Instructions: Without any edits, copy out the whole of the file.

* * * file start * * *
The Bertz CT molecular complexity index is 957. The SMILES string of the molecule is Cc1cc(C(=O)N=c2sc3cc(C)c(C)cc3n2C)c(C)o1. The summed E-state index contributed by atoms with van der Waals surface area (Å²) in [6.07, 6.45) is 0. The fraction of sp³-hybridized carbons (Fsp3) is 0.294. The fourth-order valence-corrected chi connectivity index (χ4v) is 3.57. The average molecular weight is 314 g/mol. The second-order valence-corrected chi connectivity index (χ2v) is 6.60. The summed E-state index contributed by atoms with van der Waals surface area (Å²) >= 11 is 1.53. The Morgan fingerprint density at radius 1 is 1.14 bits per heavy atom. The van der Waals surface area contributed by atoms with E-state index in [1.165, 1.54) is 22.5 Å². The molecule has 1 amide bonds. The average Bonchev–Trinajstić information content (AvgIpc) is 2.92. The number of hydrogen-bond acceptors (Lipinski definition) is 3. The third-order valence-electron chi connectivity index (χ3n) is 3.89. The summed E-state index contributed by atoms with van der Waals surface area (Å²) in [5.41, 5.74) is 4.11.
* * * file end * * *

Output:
The Bertz CT molecular complexity index is 957. The SMILES string of the molecule is Cc1cc(C(=O)N=c2sc3cc(C)c(C)cc3n2C)c(C)o1. The summed E-state index contributed by atoms with van der Waals surface area (Å²) in [6.07, 6.45) is 0. The fraction of sp³-hybridized carbons (Fsp3) is 0.294. The fourth-order valence-corrected chi connectivity index (χ4v) is 3.57. The average molecular weight is 314 g/mol. The second-order valence-corrected chi connectivity index (χ2v) is 6.60. The summed E-state index contributed by atoms with van der Waals surface area (Å²) >= 11 is 1.53. The Morgan fingerprint density at radius 1 is 1.14 bits per heavy atom. The van der Waals surface area contributed by atoms with E-state index in [1.165, 1.54) is 22.5 Å². The molecule has 1 amide bonds. The average Bonchev–Trinajstić information content (AvgIpc) is 2.92. The number of hydrogen-bond acceptors (Lipinski definition) is 3. The third-order valence-electron chi connectivity index (χ3n) is 3.89. The summed E-state index contributed by atoms with van der Waals surface area (Å²) in [5.41, 5.74) is 4.11.